Well, the antibiotics have done their job, and I am 98% back to normal and getting very restless now, anxious to get back to the dye pots and insanely trying to tame the carnage that has beset my house. I did five jumbo loads of laundry yesterday. I have been writing down new color ideas all weekend in anticipation of a big dyeing session -- or lots of them -- this week, but especially today, as I have folks waiting for yarn tomorrow night. And guess what? The boy is home sick. AHHH! possible sinus/ear infection. I'll get a lot of prep done today while he is home and resting, and probably dye into the night tonight. It just can't wait any longer!
As for knitting, I reached an impasse in the vest. As previously stated, I began the vest as a mindless, knit-in-the-round project for sick knitting. I was fairly certain at the time that when I split the project for front and back flat knitting I would be unhappy with the change in stripes, but I wasn't hugely invested in the project so just slogged on. As predicted, I didn't like it.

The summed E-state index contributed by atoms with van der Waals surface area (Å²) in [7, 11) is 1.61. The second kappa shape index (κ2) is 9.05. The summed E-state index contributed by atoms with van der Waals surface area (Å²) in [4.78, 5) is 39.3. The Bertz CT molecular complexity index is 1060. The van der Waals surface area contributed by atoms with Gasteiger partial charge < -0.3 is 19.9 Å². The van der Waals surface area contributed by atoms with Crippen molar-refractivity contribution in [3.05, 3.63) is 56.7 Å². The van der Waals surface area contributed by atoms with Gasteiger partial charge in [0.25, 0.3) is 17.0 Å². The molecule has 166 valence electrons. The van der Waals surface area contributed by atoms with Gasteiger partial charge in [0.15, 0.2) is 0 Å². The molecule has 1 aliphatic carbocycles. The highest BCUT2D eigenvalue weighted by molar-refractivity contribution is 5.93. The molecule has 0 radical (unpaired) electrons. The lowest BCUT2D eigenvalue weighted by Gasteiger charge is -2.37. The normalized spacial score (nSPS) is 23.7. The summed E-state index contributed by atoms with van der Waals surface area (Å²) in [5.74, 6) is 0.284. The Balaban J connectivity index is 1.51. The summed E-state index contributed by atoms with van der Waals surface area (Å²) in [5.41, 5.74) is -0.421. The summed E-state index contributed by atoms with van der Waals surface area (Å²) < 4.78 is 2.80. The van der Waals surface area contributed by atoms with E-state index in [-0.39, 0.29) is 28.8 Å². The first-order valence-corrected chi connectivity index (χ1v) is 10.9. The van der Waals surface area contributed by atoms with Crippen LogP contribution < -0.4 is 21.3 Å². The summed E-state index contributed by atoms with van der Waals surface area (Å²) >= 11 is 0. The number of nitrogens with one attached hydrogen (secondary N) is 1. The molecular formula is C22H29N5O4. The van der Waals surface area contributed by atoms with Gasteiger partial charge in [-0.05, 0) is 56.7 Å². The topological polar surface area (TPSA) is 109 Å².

In actuality, I liked the stripes better this way, and considered frogging, but I knew I wouldn't cast on again since I'm really not super thrilled with the colors, so I ripped back and now...
I'm going to STEEK. What better project to try this on for the first time than one in which I'm not hugely invested? I did some internet research for the best way to approach the armholes and ended up deciding to put the "cast-off" stitches called for in the pattern on waste yarn and then casting on (backward loop) the same number of stitches over the gap before re-joining on the other side. I decided to work the steek stitches in purl to make them easier to differentiate and am working the armhole shapingas directed on each side. Fortunately, the pattern doesn't call for neck shaping to start until the armhole shaping is done, so I don't hav eot worry about all the steps at the same time. I plan to work the neck opening as a steek as well. I'm really excited to be taking this leap. I know some people blanch at the thought of taking scissors to their knitting, but really -- it's just yarn. Yarn is my friend. We can do this. And especially in this case, where I haven't spent hours and hours on an intricate Fair Isle design, I have no worries. I so thoroughly enjoy knitting in the round that I am simply thrilled at the possibilities this opens up for me. So, on with the knitting, and next time...the cutting! (And lest you worry, the big red blob has not been abandoned, but is being worked a bit at a time. The rows are getting much longer now, so progress seems so much slower.)